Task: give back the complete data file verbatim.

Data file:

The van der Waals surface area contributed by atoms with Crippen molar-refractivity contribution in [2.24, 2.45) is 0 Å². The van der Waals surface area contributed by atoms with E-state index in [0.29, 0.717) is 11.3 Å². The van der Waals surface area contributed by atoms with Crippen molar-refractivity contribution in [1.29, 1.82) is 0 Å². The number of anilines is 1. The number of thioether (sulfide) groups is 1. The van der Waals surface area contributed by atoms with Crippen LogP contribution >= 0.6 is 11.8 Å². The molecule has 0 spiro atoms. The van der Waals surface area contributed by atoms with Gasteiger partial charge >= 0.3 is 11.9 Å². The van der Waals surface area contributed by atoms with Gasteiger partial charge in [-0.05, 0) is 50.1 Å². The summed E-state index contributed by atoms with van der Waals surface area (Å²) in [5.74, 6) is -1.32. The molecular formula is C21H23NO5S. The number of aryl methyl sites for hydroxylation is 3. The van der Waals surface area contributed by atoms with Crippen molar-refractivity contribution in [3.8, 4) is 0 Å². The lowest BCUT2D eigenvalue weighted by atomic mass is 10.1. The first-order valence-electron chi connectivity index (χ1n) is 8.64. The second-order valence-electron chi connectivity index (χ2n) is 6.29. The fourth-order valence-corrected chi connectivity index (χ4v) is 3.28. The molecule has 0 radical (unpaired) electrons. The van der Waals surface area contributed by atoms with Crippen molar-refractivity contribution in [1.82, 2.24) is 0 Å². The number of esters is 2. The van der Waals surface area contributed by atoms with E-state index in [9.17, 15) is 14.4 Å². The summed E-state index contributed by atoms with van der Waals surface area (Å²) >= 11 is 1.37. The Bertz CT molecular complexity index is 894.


The van der Waals surface area contributed by atoms with Crippen molar-refractivity contribution in [2.24, 2.45) is 0 Å². The van der Waals surface area contributed by atoms with E-state index in [0.29, 0.717) is 11.3 Å². The van der Waals surface area contributed by atoms with Crippen molar-refractivity contribution in [1.29, 1.82) is 0 Å². The number of anilines is 1. The number of thioether (sulfide) groups is 1. The van der Waals surface area contributed by atoms with Crippen LogP contribution >= 0.6 is 11.8 Å². The molecule has 0 spiro atoms. The van der Waals surface area contributed by atoms with Gasteiger partial charge >= 0.3 is 11.9 Å². The van der Waals surface area contributed by atoms with Gasteiger partial charge in [-0.05, 0) is 50.1 Å². The summed E-state index contributed by atoms with van der Waals surface area (Å²) in [5.74, 6) is -1.32. The molecular formula is C21H23NO5S. The number of aryl methyl sites for hydroxylation is 3. The van der Waals surface area contributed by atoms with Crippen molar-refractivity contribution in [3.8, 4) is 0 Å². The lowest BCUT2D eigenvalue weighted by atomic mass is 10.1. The first-order valence-electron chi connectivity index (χ1n) is 8.64. The second-order valence-electron chi connectivity index (χ2n) is 6.29. The fourth-order valence-corrected chi connectivity index (χ4v) is 3.28. The molecule has 0 radical (unpaired) electrons. The van der Waals surface area contributed by atoms with Crippen molar-refractivity contribution in [1.82, 2.24) is 0 Å². The number of esters is 2. The van der Waals surface area contributed by atoms with E-state index in [9.17, 15) is 14.4 Å². The summed E-state index contributed by atoms with van der Waals surface area (Å²) >= 11 is 1.37. The Bertz CT molecular complexity index is 894.